Thimerosal was introduced into vaccines in the 1930s, and it is a very effective means to prevent the growth of bacteria without affecting the potency of the vaccine itself. In over 60 years and hundreds of millions of doses, it has proven to be quite benign. Nonetheless, it contains a form of mercury called ethylmercury, which anti-vaccinationists claim causes autism and other neurological disorders.

The claim that thimerosal causes autism was the central question of a large, multi-year Autism Omnibus trial, which ruled definitively last year that thimerosal does not cause autism. I wrote about that ruling at some length back in March, and I won’t repeat it here, except to quote again from the Special Master’s decision:
“The numerous medical studies concerning the issue of whether thimerosal causes autism, performed by medical scientists worldwide, have come down strongly against the petitioners’ contentions. Considering all of the evidence, I find that the petitioners have failed to demonstrate that thimerosal-containing vaccines can contribute to the causation of autism.”
The anti-vax crowd will not give up, unfortunately. Rather than spending their time and effort trying to find the true causes of autism, they continue to repeat claims that have already been shown false. For example, the SafeMinds website lists 5 “key points” that are just flat-out wrong. Here are the first two:
  1. “The autism epidemic that began in the late 1980’s is likely due primarily to toxins adversely affecting fetus and infants during development.” Wrong, in at least two ways. First, there is no autism “epidemic.” The best evidence today indicates that the rising rates of autism are due to a combination of factors, primarily (a) rising rates of diagnosis due to increased awareness among physicians and patients and (b) a dramatically broader medical definition of autism that was introduced in the early 1990s.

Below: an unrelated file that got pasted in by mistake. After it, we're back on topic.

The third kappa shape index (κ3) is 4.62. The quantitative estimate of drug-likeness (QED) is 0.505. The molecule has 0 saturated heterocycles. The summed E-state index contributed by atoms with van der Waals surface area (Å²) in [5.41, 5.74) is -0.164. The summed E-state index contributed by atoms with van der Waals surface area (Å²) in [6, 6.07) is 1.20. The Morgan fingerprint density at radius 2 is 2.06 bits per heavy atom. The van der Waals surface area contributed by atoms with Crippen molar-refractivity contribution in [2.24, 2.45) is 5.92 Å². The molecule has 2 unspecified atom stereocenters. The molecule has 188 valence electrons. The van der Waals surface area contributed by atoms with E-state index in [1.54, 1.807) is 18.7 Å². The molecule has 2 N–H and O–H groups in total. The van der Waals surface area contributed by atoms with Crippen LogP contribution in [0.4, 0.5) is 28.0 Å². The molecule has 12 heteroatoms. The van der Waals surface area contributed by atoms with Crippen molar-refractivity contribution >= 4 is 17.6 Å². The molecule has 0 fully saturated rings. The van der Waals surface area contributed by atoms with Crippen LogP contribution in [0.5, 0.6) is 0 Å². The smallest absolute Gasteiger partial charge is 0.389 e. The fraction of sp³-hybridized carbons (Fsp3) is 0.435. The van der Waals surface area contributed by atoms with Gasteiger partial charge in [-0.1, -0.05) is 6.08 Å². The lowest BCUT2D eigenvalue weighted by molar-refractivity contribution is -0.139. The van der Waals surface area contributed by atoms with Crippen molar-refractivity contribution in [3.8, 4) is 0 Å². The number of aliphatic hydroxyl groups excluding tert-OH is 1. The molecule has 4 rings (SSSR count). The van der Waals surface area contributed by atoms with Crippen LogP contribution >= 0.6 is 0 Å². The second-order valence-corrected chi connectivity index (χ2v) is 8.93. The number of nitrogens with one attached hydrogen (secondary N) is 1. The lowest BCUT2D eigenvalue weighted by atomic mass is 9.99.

2. “Mercury is likely a major contributor to this toxin-induced autism, whether the source of the mercury is from vaccines or environmental mercury exposure.” Wrong again. This is the claim that was so thoroughly refuted in the lengthy Autism Omnibus trial, with hundreds of pages of testimony from dozens of experts, and epidemiological data from literally hundreds of thousands of people.

But data doesn’t seem to have any effect on the anti-vax zealots at Age of Autism and SafeMinds.

Because AMC refused to run their ad, Age of Autism is telling its readers to stay away from AMC theaters this holiday season. I hope they do! Why? Because these unvaccinated individuals are a genuine threat to public health. Movie theaters, and the malls in which they are located, are an ideal place for infectious diseases to spread. Without vaccines, countless thousands of people would fall ill every holiday season after mingling with other shoppers, and some would likely die. My message to the unvaccinated crowd at SafeMinds is: stay away from the rest of us.

And I encourage everyone else to get your flu shot, get your kids vaccinated, and then go see a movie at an AMC theater. Meanwhile, you can also tell them at this link that you appreciate their taking a stand against misinformation and for the benefit of public health.

Oscillo – what? Homeopathic flu “cures” and dead ducks

Oscillococcinum sounds like medicine. And if you saw this package in a store next to all the other cold and flu remedies, you might be tempted to give it a try. It looks just like a box of anthistamines or other real medicines. With flu season coming soon, you might want to look at this box more closely before you buy it.

You can buy oscillococinum at Walgreen’s, Target, Amazon.com, and many other places. At Walgreen’s, one of the largest pharmacy chains in the U.S., it’s listed under “Cough and Cold” where it sells for $9.99 (a savings of $4.50!) for 6 doses.

It sounds like medicine, but it’s not. The front of the box says (in small print) that it’s “homeopathic medicine,” which isn’t medicine at all. In fact, it’s nothing more than a sugar pill, which is why the product can advertise that it has “no side effects” and “no drug interactions.”